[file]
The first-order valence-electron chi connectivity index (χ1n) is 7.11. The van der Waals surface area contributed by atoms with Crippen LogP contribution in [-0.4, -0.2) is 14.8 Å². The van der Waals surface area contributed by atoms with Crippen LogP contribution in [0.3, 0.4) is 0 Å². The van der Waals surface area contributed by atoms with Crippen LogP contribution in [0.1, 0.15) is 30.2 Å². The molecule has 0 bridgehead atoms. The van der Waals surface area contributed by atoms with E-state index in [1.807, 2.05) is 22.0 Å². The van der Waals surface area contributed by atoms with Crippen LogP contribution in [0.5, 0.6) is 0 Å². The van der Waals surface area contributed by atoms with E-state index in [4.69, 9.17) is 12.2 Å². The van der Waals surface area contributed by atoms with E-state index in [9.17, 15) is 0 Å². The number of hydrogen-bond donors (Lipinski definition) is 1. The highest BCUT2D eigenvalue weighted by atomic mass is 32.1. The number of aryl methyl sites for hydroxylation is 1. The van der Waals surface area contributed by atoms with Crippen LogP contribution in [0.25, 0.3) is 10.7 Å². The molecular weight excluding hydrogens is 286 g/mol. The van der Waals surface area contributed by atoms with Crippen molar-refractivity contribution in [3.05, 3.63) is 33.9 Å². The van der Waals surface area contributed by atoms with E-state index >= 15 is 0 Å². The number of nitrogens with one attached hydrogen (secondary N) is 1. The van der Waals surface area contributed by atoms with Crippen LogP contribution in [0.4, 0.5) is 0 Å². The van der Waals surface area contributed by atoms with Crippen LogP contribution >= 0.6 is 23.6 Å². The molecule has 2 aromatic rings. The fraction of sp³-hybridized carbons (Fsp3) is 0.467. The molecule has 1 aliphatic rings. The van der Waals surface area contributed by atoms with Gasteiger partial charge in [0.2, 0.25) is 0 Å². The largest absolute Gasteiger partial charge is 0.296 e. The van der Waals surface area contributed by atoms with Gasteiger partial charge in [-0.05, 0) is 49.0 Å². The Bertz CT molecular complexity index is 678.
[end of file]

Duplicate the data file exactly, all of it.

The first-order valence-electron chi connectivity index (χ1n) is 7.11. The van der Waals surface area contributed by atoms with Crippen LogP contribution in [-0.4, -0.2) is 14.8 Å². The van der Waals surface area contributed by atoms with Crippen LogP contribution in [0.3, 0.4) is 0 Å². The van der Waals surface area contributed by atoms with Crippen LogP contribution in [0.1, 0.15) is 30.2 Å². The molecule has 0 bridgehead atoms. The van der Waals surface area contributed by atoms with E-state index in [1.807, 2.05) is 22.0 Å². The van der Waals surface area contributed by atoms with Crippen LogP contribution in [0.5, 0.6) is 0 Å². The van der Waals surface area contributed by atoms with E-state index in [4.69, 9.17) is 12.2 Å². The van der Waals surface area contributed by atoms with E-state index in [9.17, 15) is 0 Å². The number of hydrogen-bond donors (Lipinski definition) is 1. The highest BCUT2D eigenvalue weighted by atomic mass is 32.1. The number of aryl methyl sites for hydroxylation is 1. The van der Waals surface area contributed by atoms with Crippen LogP contribution in [0.25, 0.3) is 10.7 Å². The molecular weight excluding hydrogens is 286 g/mol. The van der Waals surface area contributed by atoms with Crippen molar-refractivity contribution in [3.05, 3.63) is 33.9 Å². The van der Waals surface area contributed by atoms with E-state index >= 15 is 0 Å². The number of nitrogens with one attached hydrogen (secondary N) is 1. The van der Waals surface area contributed by atoms with Crippen LogP contribution in [0.4, 0.5) is 0 Å². The van der Waals surface area contributed by atoms with Crippen LogP contribution >= 0.6 is 23.6 Å². The molecule has 2 aromatic rings. The fraction of sp³-hybridized carbons (Fsp3) is 0.467. The molecule has 1 aliphatic rings. The van der Waals surface area contributed by atoms with Gasteiger partial charge in [0.2, 0.25) is 0 Å². The largest absolute Gasteiger partial charge is 0.296 e. The van der Waals surface area contributed by atoms with Gasteiger partial charge in [-0.05, 0) is 49.0 Å². The Bertz CT molecular complexity index is 678.